A Tale of Three Domes

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Allow me to describe one of my favorite berachot to recite. When traveling to the Kotel HaMaravi from Sha’ar Tzion, I personally thrill when witnessing the three beautiful domes that rise above the landscape of the Jewish quarter, domes that have been rebuilt and restored since the reclaiming of Jerusalem in 1967. I recite the blessing “Baruch matziv gvul almana”, blessed is the one who establishes the boundaries of the widow. The Gemara Berachot (58b) explains that one should recite this blessing when beholding restored batei Yisrael, houses of Israel. The Rif explains that the phrase batei Yisrael refers to synagogues that have been rebuilt. 

(See Shulchan Arukh 224:10 with Pri Megadim for other interpretations of this phrase. The poskim recommend saying this blessing without Hashem’s name due to the various possible interpretations of batei Yisrael.)

The blessing borrows its language from Mishlei 15:25, where Shlomo HaMelekh informs us that God will uproot the houses of the arrogant, but reestablish the boundary of the widow. Even after the widow has been “abandoned” by her Husband and the borders of her sanctity breached, her Husband will return to restore her. And in the process, He will annihilate the haughty fools who glorified in their ability to “destroy” the boundaries of the Jewish people.  The three beautiful domes are the ultimate expression of Hashem’s eternal relationship with us and His promise to restore our boundaries to times of yore. 

First comes the towering dome of the Churva shul. Originally built by the Jews who made aliyah with Rebbe Yehuda Ha-Chassid in the 1700s, this breathtaking synagogue was destroyed by Arab creditors and left in ruin. It was rebuilt to its former glory by the students of the Vilna Gaon one hundred years later, becoming a centerpiece of the vibrant spiritual life of the Old City. But after the tragic loss of the Jewish quarter in 1948, the Jordanians despicably and inexplicably decided to blow up the shul, along with other key historic buildings in the area. The Churva, literally translated as Ruin, again sat in desolation for many years until the Israeli government took on the historic project of rebuilding it. Now, it again stands in stunning beauty, filled with tefillah in Torah like the days of yore. It is a testament to the indomitable spirit of Klal Yisrael and the futility of our enemies attempts to destroy our spiritual connection to the holy city.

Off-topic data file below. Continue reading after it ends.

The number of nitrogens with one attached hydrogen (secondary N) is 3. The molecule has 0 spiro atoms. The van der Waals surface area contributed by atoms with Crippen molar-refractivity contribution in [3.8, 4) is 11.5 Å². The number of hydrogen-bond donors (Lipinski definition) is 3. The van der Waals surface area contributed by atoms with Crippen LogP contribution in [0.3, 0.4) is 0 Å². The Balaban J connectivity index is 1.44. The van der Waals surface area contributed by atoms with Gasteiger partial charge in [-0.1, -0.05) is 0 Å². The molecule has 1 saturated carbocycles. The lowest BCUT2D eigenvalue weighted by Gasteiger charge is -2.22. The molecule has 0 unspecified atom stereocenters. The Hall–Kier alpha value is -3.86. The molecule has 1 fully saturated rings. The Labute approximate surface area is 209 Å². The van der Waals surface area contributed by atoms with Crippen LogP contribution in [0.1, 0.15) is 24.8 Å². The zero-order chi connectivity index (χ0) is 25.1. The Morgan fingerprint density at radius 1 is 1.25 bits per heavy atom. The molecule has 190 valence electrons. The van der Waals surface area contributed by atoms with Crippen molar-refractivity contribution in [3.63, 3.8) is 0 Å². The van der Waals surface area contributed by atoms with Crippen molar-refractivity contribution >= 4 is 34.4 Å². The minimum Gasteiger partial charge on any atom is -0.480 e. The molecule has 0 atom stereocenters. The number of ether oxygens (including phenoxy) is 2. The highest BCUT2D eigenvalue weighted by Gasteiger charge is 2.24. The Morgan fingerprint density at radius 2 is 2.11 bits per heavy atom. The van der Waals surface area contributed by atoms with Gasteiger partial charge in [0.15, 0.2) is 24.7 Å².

Next comes the Tiferes Yisrael shul, now under construction and nearing completion. The Tiferes Yisrael shul was built by chassidim of the holy Rizihner Rebbe. The Chassidic court of the Rizihner was unique in its emphasis on malchus, royalty. The Rebbe himself dressed in noble finery and lived in palatial accommodations. Not surprisingly, the Tiferes Yisrael shul built by his followers shines with the beauty of royalty and prestige. It too was destroyed by the Arab Legion after the fall of Jerusalem to our enemies. And it too now rises high above the skyline, almost ready to open its doors again to the modern-day followers of the Ba’al Shem Tov

Next comes the towering structure of Yeshivat Porat Yosef. This flagship sephardic yeshiva was endowed by a wealthy businessman named Yosef Shalom at the behest of the great tzaddik of Baghdad, the Ben Ish Chai. The original magnificent structure was home to some of the greatest sephardic leaders of the previous generation. Again, the yeshiva was destroyed by our enemies, and again, it was rebuilt overlooking the har habayit

These three structures represent the resurgence of three unique worlds: the litvish, chassidish, and sephardic traditions have rebuilt and reclaimed their right to be in the holy city. They serve as a reminder of the ultimate promise that the widow has not been forgotten, and her Beloved will return and restore her former glory. 

May we experience the day in which we recite the blessing of matziv gvul almana over the rebuilt Beit HaMikdash and fully restored Jerusalem, speedily in our days. 

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